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A Brief History of Pulau Ubin

The name Pulau Ubin reflects the function of the island. 'Pulau' is the Malay word for 'island' and 'Ubin' means 'granite'. This island has always been used for the mining of Granite and the Johore-Singapore causeway was built using granite from this quarry.

The island was first used by the British back in the colonial period and one of the British log books has a report on the usage of this island. (Click here to read extract). The granite on the island was used for the building of buildings in Singapore.

During the second world war, the island of Pulau Ubin was the first to be invaded by the Japanese forces. This island was used as a decoy to fool the defence forces into moving their forces to the north-east while the Japanese forces attacked from the north-west. The Japanese artillery was also launched from this island.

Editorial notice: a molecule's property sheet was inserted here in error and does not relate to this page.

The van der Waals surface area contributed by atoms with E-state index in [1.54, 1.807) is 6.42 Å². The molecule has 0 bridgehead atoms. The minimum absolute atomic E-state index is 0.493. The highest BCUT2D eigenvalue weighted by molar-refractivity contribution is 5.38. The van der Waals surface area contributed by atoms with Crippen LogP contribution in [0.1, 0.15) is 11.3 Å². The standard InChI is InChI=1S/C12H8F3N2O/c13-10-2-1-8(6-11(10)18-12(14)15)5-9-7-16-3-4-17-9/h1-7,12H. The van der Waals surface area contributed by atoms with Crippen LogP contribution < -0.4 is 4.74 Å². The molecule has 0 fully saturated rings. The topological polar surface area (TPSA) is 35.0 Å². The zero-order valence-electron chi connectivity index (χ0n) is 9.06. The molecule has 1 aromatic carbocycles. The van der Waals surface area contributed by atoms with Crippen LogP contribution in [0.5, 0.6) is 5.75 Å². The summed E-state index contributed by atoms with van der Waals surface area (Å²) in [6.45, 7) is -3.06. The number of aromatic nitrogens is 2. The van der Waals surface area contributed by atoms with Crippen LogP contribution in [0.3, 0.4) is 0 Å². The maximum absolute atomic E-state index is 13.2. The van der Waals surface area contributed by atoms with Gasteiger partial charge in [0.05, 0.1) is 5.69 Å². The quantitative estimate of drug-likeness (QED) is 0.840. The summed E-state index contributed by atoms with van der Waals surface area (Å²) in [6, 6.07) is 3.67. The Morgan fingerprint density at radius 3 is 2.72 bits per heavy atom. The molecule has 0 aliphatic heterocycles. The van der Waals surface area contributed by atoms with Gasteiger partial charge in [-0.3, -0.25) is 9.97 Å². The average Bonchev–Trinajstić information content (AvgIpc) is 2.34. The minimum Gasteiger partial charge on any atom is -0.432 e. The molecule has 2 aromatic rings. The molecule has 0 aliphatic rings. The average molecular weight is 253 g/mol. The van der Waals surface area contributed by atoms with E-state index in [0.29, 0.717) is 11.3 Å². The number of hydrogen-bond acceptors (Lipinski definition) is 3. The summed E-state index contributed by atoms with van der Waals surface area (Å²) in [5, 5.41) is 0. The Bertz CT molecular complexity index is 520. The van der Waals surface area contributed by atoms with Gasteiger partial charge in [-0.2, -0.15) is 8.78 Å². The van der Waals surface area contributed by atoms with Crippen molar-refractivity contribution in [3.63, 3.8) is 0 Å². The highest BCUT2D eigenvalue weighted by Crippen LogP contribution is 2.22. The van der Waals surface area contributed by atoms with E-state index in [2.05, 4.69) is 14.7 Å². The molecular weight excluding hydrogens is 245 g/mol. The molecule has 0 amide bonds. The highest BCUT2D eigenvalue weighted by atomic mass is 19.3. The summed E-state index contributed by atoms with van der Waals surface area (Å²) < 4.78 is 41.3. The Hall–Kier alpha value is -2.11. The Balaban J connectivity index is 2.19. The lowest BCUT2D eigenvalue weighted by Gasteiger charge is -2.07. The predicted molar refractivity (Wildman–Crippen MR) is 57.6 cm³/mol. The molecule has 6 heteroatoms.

People had lived on that island then and there are still people living on that island now, it has a community centre and a schoolhouse.

< A School On Pulau Ubin

Each house has its own power generator and water is obtained from a common well. There is not a large population living on that island and they all lead a very quiet lifestyle there on Ubin. It is one of Singapore's few islands that have not been greatly disturbed by man, only for the mining of granite, which is still going on today.

There are visitors, both tourists and locals, who go there for hikes, leisure walks, to see nature, as well as camp overnight. It houses one of Singapore's last forests.